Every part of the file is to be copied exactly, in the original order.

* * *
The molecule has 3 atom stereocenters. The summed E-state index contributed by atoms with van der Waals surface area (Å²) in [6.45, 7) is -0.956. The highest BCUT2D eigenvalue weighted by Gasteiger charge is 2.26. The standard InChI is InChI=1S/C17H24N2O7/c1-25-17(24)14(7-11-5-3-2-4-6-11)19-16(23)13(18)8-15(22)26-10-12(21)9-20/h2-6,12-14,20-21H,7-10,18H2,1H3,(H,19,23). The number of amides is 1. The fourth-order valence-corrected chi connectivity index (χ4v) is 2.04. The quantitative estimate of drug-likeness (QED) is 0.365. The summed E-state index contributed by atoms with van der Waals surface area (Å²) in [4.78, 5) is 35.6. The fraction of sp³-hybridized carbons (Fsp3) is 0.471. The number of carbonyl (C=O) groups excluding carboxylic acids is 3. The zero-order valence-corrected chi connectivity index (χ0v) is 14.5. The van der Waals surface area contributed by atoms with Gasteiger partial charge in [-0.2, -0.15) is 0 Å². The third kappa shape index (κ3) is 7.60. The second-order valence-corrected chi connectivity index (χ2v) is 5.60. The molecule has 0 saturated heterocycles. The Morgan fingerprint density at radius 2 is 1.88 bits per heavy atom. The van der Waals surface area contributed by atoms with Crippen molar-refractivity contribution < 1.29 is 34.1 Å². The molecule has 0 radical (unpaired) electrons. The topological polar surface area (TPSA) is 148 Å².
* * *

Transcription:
The molecule has 3 atom stereocenters. The summed E-state index contributed by atoms with van der Waals surface area (Å²) in [6.45, 7) is -0.956. The highest BCUT2D eigenvalue weighted by Gasteiger charge is 2.26. The standard InChI is InChI=1S/C17H24N2O7/c1-25-17(24)14(7-11-5-3-2-4-6-11)19-16(23)13(18)8-15(22)26-10-12(21)9-20/h2-6,12-14,20-21H,7-10,18H2,1H3,(H,19,23). The number of amides is 1. The fourth-order valence-corrected chi connectivity index (χ4v) is 2.04. The quantitative estimate of drug-likeness (QED) is 0.365. The summed E-state index contributed by atoms with van der Waals surface area (Å²) in [4.78, 5) is 35.6. The fraction of sp³-hybridized carbons (Fsp3) is 0.471. The number of carbonyl (C=O) groups excluding carboxylic acids is 3. The zero-order valence-corrected chi connectivity index (χ0v) is 14.5. The van der Waals surface area contributed by atoms with Gasteiger partial charge in [-0.2, -0.15) is 0 Å². The third kappa shape index (κ3) is 7.60. The second-order valence-corrected chi connectivity index (χ2v) is 5.60. The molecule has 0 saturated heterocycles. The Morgan fingerprint density at radius 2 is 1.88 bits per heavy atom. The van der Waals surface area contributed by atoms with Crippen molar-refractivity contribution < 1.29 is 34.1 Å². The molecule has 0 radical (unpaired) electrons. The topological polar surface area (TPSA) is 148 Å².